Formation of CLCG films on chemically-functionalized surfaces: Thin films of CLCG were prepared as follows. A small piece of CLCG was placed on a chemically-functionalized gold coated glass slide (first surface, as described above) and heated above TNI. As the gel formed a transparent suspension, it was covered with a similar prewarmed functionalized surface (second surface) using 2 μm thick spacers. The assembly was clamped with binder clips and cooled at a fixed rate (0.5° C./min) to room temperature. Finally, the second surface was carefully removed so that the single domains of CLCG extended from the first surface to the second one.
Detection of gas phase analytes (DMMP) using CLCG films supported on a chemically-functionalized surface: Prior to analyte (gas phase analyte, DMMP) exposure, a CLCG film supported on a chemically-functionalized surface was photographed (between crossed polars) in the exposure chamber. 0.2 μL of diluted DMMP (having a concentration of about 100 ppm) was pipetted onto a folded filter paper and placed in the exposure chamber adjacent to the CLCG-supported slides. The glass window was replaced to close the cell and the CLCG film was photographed repeatedly over a period of 0-80 seconds (FIG. 10). Liquid crystal in the CLCG, prior to analyte exposure (0 seconds, FIG. 10) showed homeotropic anchoring (dark under crossed polars). On exposure to the volatile compound DMMP, the CLCG showed an initial response from dark to bright (from homeotropic to planer/tilted orientation) within 20 seconds. Similar transitions were seen with 5 ppm DMMP within 60 seconds.
CLCG Based Sensor
This example describes the preparation of microstructured, liquid crystalline gels that undergo changes in orientational order and thus optical appearance in response to exposure to vapors of model organophosphonate compounds. In contrast to previous studies that have used thin films of low molecular weight liquid crystals (LCs), (see, K. D. Cadwell, M. E. Alf, N. L. Abbott, The Journal of Physical Chemistry B 2006, 110, 26081.; K.-L. Yang, K. Cadwell, N. L. Abbott, The Journal of Physical Chemistry B 2004, 108, 20180) the microstructured LC gels reported here are mechanically stable and easily processed (e.g., by molding).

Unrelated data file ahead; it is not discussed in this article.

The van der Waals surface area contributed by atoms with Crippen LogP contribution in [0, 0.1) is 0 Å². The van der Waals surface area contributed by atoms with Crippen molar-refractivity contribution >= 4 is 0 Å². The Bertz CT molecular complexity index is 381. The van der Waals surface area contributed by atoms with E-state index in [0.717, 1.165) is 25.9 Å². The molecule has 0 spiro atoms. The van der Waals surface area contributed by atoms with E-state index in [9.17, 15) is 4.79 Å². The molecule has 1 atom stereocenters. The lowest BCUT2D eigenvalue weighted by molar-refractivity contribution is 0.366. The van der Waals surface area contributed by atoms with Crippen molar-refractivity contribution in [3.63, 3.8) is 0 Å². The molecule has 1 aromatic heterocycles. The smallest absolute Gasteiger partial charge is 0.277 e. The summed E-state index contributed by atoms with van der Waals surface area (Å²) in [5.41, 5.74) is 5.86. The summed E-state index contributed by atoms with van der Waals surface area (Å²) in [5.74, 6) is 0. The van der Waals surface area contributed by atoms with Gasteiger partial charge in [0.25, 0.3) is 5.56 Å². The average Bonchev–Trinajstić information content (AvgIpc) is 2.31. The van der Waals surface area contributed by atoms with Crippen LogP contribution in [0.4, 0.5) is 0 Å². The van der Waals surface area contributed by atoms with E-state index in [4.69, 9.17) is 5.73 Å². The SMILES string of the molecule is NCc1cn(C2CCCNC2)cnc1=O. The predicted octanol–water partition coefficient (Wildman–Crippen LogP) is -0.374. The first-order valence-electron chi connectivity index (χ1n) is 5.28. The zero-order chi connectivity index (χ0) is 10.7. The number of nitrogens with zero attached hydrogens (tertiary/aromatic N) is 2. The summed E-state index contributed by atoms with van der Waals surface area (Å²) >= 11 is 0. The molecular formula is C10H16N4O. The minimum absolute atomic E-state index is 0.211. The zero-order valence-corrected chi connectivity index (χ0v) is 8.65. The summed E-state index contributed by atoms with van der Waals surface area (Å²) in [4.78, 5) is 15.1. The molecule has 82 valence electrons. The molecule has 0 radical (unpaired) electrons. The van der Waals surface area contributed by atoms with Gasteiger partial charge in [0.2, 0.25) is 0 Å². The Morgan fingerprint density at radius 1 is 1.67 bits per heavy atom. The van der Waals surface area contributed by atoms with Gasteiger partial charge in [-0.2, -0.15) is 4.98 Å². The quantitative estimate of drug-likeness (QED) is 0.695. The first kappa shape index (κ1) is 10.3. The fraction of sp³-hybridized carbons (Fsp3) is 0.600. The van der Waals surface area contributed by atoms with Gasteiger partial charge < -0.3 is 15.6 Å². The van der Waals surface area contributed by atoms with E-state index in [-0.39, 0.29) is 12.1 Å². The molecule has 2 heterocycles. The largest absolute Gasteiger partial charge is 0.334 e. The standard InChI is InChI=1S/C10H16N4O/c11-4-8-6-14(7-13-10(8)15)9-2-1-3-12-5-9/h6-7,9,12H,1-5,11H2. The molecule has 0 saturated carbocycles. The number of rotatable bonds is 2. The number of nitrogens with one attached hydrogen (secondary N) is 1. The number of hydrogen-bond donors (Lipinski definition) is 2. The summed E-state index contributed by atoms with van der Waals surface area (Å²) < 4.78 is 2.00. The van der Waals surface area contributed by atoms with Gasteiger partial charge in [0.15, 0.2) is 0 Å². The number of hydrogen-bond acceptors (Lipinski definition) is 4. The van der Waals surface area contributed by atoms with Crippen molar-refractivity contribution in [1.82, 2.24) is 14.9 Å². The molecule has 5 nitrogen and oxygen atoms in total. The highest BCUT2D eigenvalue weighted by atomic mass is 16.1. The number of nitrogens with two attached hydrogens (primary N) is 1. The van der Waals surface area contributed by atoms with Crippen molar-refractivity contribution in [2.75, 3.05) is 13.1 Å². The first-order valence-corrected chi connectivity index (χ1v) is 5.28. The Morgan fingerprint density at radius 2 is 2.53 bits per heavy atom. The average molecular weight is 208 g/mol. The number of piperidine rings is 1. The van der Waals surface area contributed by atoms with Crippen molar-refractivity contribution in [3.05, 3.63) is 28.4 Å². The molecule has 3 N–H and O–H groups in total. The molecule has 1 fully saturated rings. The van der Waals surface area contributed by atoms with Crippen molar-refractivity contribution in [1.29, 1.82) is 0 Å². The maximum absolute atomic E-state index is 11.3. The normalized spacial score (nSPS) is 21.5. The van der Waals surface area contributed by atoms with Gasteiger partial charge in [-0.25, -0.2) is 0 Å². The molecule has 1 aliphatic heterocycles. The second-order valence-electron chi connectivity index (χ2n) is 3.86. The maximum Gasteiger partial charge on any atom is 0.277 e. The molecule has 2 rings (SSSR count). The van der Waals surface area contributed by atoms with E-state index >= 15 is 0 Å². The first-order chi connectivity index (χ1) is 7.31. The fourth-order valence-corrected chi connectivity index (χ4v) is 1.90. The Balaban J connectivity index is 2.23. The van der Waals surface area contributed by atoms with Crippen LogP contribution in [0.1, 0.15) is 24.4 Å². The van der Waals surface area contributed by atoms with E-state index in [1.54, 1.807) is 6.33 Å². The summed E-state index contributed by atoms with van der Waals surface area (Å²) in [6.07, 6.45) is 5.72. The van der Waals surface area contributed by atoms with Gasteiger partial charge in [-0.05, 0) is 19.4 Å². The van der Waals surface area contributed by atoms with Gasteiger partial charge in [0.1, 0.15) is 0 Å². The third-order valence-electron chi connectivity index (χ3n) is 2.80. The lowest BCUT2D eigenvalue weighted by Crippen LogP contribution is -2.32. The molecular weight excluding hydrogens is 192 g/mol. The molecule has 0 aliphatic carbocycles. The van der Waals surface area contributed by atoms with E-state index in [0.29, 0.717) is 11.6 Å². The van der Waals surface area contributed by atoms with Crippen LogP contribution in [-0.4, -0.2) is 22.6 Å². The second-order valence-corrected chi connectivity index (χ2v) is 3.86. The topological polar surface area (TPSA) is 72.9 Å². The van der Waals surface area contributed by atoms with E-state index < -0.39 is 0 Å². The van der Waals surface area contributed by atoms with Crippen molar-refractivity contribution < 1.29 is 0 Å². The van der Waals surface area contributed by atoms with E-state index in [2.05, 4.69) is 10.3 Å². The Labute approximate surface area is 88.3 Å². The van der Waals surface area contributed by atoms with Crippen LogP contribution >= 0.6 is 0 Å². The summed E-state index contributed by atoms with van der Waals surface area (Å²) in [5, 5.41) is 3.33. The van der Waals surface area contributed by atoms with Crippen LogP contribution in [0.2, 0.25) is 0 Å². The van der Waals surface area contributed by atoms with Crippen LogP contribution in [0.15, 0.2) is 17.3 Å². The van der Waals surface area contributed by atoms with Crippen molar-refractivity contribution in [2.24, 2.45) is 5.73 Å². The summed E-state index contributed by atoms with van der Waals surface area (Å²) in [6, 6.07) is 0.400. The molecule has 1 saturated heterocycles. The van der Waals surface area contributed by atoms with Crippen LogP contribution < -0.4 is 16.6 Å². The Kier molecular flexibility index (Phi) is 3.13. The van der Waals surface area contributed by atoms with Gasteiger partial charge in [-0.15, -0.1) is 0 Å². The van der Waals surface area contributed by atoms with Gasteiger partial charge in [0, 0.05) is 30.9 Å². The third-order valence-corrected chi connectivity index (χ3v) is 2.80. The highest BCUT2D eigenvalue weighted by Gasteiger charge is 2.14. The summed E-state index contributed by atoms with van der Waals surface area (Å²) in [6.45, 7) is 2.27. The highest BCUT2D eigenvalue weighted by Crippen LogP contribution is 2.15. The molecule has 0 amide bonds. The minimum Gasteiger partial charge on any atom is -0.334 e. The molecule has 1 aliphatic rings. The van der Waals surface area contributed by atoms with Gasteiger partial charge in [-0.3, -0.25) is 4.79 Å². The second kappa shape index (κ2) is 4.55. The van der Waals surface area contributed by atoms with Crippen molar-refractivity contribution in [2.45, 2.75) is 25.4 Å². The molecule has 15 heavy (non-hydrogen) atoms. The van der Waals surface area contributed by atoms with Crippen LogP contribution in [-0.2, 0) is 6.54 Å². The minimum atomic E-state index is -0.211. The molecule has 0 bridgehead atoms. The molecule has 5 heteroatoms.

The sensor described herein is based upon adsorbate-induced ordering transitions in LCs supported on chemically functionalized surfaces. The surfaces are designed to present chemical functional groups that trigger orientational ordering transitions within LCs upon binding of targeted analytes. The results demonstrate the use of organized networks of micrometer-sized particles to form CLCGs that are mechanically stable and easily processed, yet retain their responsiveness to changes in their chemical environment.
The CLCGs of this example were comprised of networks of micrometer-sized polystyrene (PS) spheres formed within nematic LCs. The CLCGs were prepared by cooling a mixture of sulfate-coated PS microspheres and mesogens from an isotropic phase into a nematic phase. They are mechanically robust yet possess large LC-rich domains that lie between the networks of microparticles that lead to gelation. The size of the LC-rich domains in these CLCGs were as large as 10-15 μm, making it possible to trigger adsorbate-induced ordering transitions within these domains by forming the gels in thin films (thickness comparable to domain size) on chemically functionalized surfaces. Although the LC rich domains in these materials were relatively large (micrometer-scale), the CLCGs could be molded and possess mechanical properties rendering them self-supporting and easily handled. In addition, that LC domains in the thin film CLCGs, when supported on chemically functionalized surfaces, underwent easily visualized ordering transitions upon exposure to organophosphonate compounds.
The CLCGs were prepared using a low molecular weight liquid crystal E7 as previously described in Example 1. E7 is a mixture of four alkylcyanobiphenyls with different aliphatic chain lengths: 51 wt % 5CB, 25 wt % 4-cyano-4'-n-heptyl-biphenyl (7CB), 16 wt % 4-cyano-4'-n-oxyoctyl-biphenyl (8 CB) and 8 wt % 4-cyano-4''-n-pentyl-p-terphenyl (5CT). Briefly, PS microspheres (diameters ˜1 μm), washed in ethanol and dried at room temperature for several days, were weighed and dispersed in E7 heated above its nematic-to-isotropic phase transition temperature (TNI ˜59° C.) in an Eppendorf tube placed in an oven or water-bath. The suspension was vortexed and sonicated vigorously with extensive shaking and tumbling for several hours to ensure formation of a homogenous dispersion of microparticles. Care was taken to work below the glass transition temperature (Tg) of PS, which is around 100° C. The suspension of microspheres, heated to ˜80° C. in an oven, was then cooled at a fixed rate (-0.2° C./min, see Experimental section, below, for details) to room temperature. As E7 transformed from the isotropic to nematic state upon cooling, the CLCG suspension fanned a birefringent gel-like composite.